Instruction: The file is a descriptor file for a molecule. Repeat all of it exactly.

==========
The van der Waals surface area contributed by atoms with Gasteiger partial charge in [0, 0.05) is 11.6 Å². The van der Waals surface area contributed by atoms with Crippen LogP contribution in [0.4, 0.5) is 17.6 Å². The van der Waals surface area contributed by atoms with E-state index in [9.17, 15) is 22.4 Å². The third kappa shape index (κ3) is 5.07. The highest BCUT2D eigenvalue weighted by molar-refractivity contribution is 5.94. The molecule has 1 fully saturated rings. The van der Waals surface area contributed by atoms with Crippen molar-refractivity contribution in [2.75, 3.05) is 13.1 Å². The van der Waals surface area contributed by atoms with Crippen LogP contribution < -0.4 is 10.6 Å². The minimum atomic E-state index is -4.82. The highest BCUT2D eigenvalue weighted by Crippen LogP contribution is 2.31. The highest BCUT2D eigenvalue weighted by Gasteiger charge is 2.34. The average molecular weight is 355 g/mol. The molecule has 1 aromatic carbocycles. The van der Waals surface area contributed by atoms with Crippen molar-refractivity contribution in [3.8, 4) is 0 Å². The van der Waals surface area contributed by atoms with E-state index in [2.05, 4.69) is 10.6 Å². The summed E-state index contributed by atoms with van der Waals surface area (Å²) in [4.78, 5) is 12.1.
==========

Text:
The van der Waals surface area contributed by atoms with Gasteiger partial charge in [0, 0.05) is 11.6 Å². The van der Waals surface area contributed by atoms with Crippen LogP contribution in [0.4, 0.5) is 17.6 Å². The van der Waals surface area contributed by atoms with E-state index in [9.17, 15) is 22.4 Å². The third kappa shape index (κ3) is 5.07. The highest BCUT2D eigenvalue weighted by molar-refractivity contribution is 5.94. The molecule has 1 fully saturated rings. The van der Waals surface area contributed by atoms with Crippen molar-refractivity contribution in [2.75, 3.05) is 13.1 Å². The van der Waals surface area contributed by atoms with Crippen LogP contribution < -0.4 is 10.6 Å². The minimum atomic E-state index is -4.82. The highest BCUT2D eigenvalue weighted by Crippen LogP contribution is 2.31. The highest BCUT2D eigenvalue weighted by Gasteiger charge is 2.34. The average molecular weight is 355 g/mol. The molecule has 1 aromatic carbocycles. The van der Waals surface area contributed by atoms with Crippen molar-refractivity contribution in [3.8, 4) is 0 Å². The van der Waals surface area contributed by atoms with E-state index in [2.05, 4.69) is 10.6 Å². The summed E-state index contributed by atoms with van der Waals surface area (Å²) in [4.78, 5) is 12.1.